Tiny Beautiful Things, at the Public Theater is an adaptation by Nia Vardolos of Cheryl Strayed’s collection of online exchanges between her nom-de-plume, “Sugar,” and people who emailed her asking for advice. Vardalos plays Sugar, and three actors play many of the people whose plaintive queries appeared online. Thomas Kail’s direction is understated yet subtle, and Vardalos, who you will remember from “My Big Fat Greek Wedding,” is delightful. She’s one of those actresses who could read the phone book and charm you.
Richard Nelson’s Illyria, also at the Public Theater is about the early days of the New York Shakespeare Festival, when it was by no means assured that it would ever last more than a couple of seasons. It takes place before, during and after a production of Twelfth Night, which Joseph Papp directed after firing Stuart Vaughan in a flap about who to cast as Olivia. Also in the play are Merle Debuskey (Papp’s press agent), Bernie Gersten (who was to become the Festival’s business manager), the young Colleen Dewhurst and others. There is almost no plot, but it’s fascinating to watch and hear these young versions of people who went on to great success as they try to figure out how to keep Papp’s dream afloat.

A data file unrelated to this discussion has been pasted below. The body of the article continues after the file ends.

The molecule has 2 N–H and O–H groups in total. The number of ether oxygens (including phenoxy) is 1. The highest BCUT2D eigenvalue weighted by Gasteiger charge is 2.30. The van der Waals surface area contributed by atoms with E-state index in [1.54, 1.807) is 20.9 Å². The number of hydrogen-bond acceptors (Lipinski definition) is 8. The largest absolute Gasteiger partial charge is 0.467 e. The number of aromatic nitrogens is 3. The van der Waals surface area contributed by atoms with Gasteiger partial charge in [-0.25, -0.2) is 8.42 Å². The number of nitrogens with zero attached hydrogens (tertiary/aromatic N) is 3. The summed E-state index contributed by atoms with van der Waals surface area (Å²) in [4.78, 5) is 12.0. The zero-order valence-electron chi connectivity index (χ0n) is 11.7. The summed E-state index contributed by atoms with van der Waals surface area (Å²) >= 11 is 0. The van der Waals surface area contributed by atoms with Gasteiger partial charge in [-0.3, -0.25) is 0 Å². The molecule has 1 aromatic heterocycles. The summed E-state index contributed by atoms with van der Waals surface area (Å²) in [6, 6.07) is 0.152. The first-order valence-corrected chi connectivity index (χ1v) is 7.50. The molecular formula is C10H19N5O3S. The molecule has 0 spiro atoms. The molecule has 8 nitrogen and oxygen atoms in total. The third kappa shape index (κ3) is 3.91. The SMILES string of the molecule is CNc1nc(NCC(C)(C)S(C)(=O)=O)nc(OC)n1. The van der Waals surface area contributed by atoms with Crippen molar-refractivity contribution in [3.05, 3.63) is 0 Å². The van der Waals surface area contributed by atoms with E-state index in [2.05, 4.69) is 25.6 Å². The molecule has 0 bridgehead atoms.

I know a lot about what they were talking about, so I got all the references to offstage characters such as Robert Moses, “T” (T. Edward Hambleton, who was the money behind the Phoenix Theatre, and George C. Scott, who was at the time (and, indeed much later) a falling down drunk, but a genius when he was sober. I think, though, that if all this is new to you, a lot of it will pass in one ear and out the other. Also, Nelson has directed the play and much of it is “conversational’ – meaning so low in volume that even I, sitting in the second row, missed a lot of it. Also, it runs almost two hours without an interval.